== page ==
10. facha

    facha LoanSafe Member

    We were current when we applied for HAMP in '09 with Citi (not one time did anybody mention that we had to be late), made our trial payments Aug., Sep., Oct., than could not get an answer on the status. We stopped apuying the loan in April '10 and received our perm papers in June. Been current ever since.
  11. Hallvalla

    Hallvalla LoanSafe Member

    lisasxr - any other details? Which bank?
  12. Hallvalla

    Hallvalla LoanSafe Member

    What if you over-pay your trial to your current loan amount? Has anybody tried this?
  13. Hallvalla

    Hallvalla LoanSafe Member

    I'll be in the same situation soon, unfortunately.

    I'll be trying to get a FHA-HAMP loan mod thru BofA. Looks like we have until October before our savings runs out. I think we qualify for all of the criteria; over 31% (way over), hardship = wife losing high paying job, and a ticking timebomb in our savings account = immenent default. Our house is underwater approx 560,000 with 580,000 owed.

    I'm just trying to figure out the best time to approach them - probably September since we'll be short in November at this pace. Also trying to figure out the back-end debt ratio. My wife has taken on some freelance, so I can probably make the numbers work out pretty well. It's now a race between if my wife can find another high paying job (we need it for mortgage + childcare) and applying for a loan mod.

    I noticed FHA-HAMP has different eligibility requirements between an Imminent Default and a Default: Imminent - Imminent Default Mortgage is NOT eligible for FHA's HOme Retention Loss Mitigation Options - Special Forbearance, Loan Mod and Partial Claim.

    Does this actually make it easier to get approved, less hoops to jump through?
  14. Cat Damiano

    Cat Damiano Mortgage Wars

  15. lisasxr

    lisasxr LoanSafe Member

    BAC is our servicer. It took 11 months of remaining current to get approval of the trial period. We did our best to set aside the difference between trial payment and normal payment during the trial period just in case. It took 7 trial payments before PERM docs came and another 4 payments until our account was actually updated and the PERM docs signed by BAC returned to us.

    I have lots of notes from phone calls, email correspondance etc. I treated this like a part time job (I think the first few months I spent 12-15 hrs a week on this) Towards the end, I was so drained I spent about 2 hrs per week.

    I had to request credit corrections every month during the trial period. Our credit rating now is the same as pre-HAMP.
  16. Hallvalla

    Hallvalla LoanSafe Member

    Thank you - guess it makes sense in a strange way. Lisa's tip about correcting the credit report (EVERY MONTH!) seems like the best route to save your credit score. Crazy world we live it - thanks to you too Lisa.
  17. OregonRain

    OregonRain LoanSafe Member

    We are current on payments, never ever late; we have the income; we have perfect credit. We put 20% down on our house in 2006; it's worth 20% less now than we paid for it(per an appraisal), so we are not underwater because of the improvements we've made but that means we've only got about 20K equity now with $155K into it. There must be millions of us who thought we went into this with our eyes open and the bottom fell out and today because we have jobs and a means to keep paying, the banks think we should just keep it up although every month the value keeps dropping. Although they're the ones selling the foreclosed houses around us for nothing and causing our values to drop like a rock. There is no incentive for us to keep paying unless they will lower our interest rate or lop off a chunk of the mortgage balance to equate to what we've lost. Banks raked in the bucks when I bought my house but now they don't want to share in the loss. The only way out is to walk that I can see and stop paying $3200 for a white elephant. Are the banks or the government considering any sort of help for those of us in this situation?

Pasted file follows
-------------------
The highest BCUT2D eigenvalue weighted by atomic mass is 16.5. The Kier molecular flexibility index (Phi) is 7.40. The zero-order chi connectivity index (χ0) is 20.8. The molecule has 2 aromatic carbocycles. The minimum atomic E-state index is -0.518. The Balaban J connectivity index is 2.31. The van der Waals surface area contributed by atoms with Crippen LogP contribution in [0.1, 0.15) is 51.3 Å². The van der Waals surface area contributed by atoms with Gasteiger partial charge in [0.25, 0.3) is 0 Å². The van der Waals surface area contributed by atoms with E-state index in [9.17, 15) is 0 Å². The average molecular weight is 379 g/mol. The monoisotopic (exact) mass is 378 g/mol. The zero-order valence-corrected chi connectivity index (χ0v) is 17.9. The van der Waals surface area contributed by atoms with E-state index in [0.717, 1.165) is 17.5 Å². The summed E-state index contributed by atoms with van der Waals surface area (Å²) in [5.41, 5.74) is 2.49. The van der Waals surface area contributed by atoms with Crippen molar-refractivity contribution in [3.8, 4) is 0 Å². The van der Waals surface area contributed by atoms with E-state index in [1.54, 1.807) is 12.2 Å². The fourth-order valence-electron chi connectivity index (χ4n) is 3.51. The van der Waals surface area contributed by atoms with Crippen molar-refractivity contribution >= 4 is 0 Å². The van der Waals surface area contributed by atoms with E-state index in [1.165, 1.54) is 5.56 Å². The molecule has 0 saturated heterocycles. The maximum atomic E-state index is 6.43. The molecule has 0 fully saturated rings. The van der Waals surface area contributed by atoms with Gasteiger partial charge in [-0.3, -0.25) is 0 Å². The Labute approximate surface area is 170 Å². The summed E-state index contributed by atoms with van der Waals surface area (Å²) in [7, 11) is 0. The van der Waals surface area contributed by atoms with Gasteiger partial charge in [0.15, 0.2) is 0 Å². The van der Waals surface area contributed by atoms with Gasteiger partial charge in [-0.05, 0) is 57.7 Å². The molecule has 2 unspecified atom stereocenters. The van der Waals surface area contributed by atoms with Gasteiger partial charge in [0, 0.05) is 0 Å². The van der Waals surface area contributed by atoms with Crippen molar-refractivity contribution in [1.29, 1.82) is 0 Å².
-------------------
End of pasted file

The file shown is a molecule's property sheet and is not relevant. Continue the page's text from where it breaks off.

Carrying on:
18. lisasxr

    lisasxr LoanSafe Member

    You would most likely qualify for a HARP - refinance to a lower rate.

    Investments go south and people lose money - it's been a cycle for lots of years - usually felt more strongly by investors.
  19. OregonRain

    OregonRain LoanSafe Member

    Nope, balance is $452K.
  20. OregonRain

    OregonRain LoanSafe Member

    We're at 29% so don't qualify for that either. See what I mean...if you're a responsible sap we have to just keep paying. Right now we're stuck; if we sell and move there's three problems: 1. No market for selling our house right now-suburban prop on 1 acre, a move up house-no ones doing it; 2. No money for a down payment; 3. If we leave and just rent somewhere we're at a breakeven point for the rent payment plus the tax writeoff we'd lose without the mortgage interest. I've had perfect credit since I was 18 (55 now). I bought my first house at 28 being a single woman. My husband & I have bought and sold 8 houses all in the same area but taking baby steps to roll the equity into a little better house each time. We didn't just jump into something over our head but in 2006 if any of us could have known what would happen to our equity, no one would have invested their hard earned money in real estate. The banking industry created our losses by giving unqualified people mortgages and then when they couldn't pay, selling those houses for rock bottom prices. We legitimately qualified for our loan with income; jobs and 20% down payment. Now our dreams are ruined by those who didn't have any skin in the game. So what if you put -0- down or even 3 or 5%. They lost nothing. My husband and I have been thinking of different scenerios in walking. We're down $155K, so your idea of finding a great place like ours that someone else is losing may be something to look at. Although I have no emotions involved in walking, business is business, I have some emotions to get over buying someone elses lost dream. But find the right place and I can get over it!!! One problem with that is that we don't have the down payments that banks are now requiring (now they get morals!). Perhaps a private real estate contract...hmmmm Any input?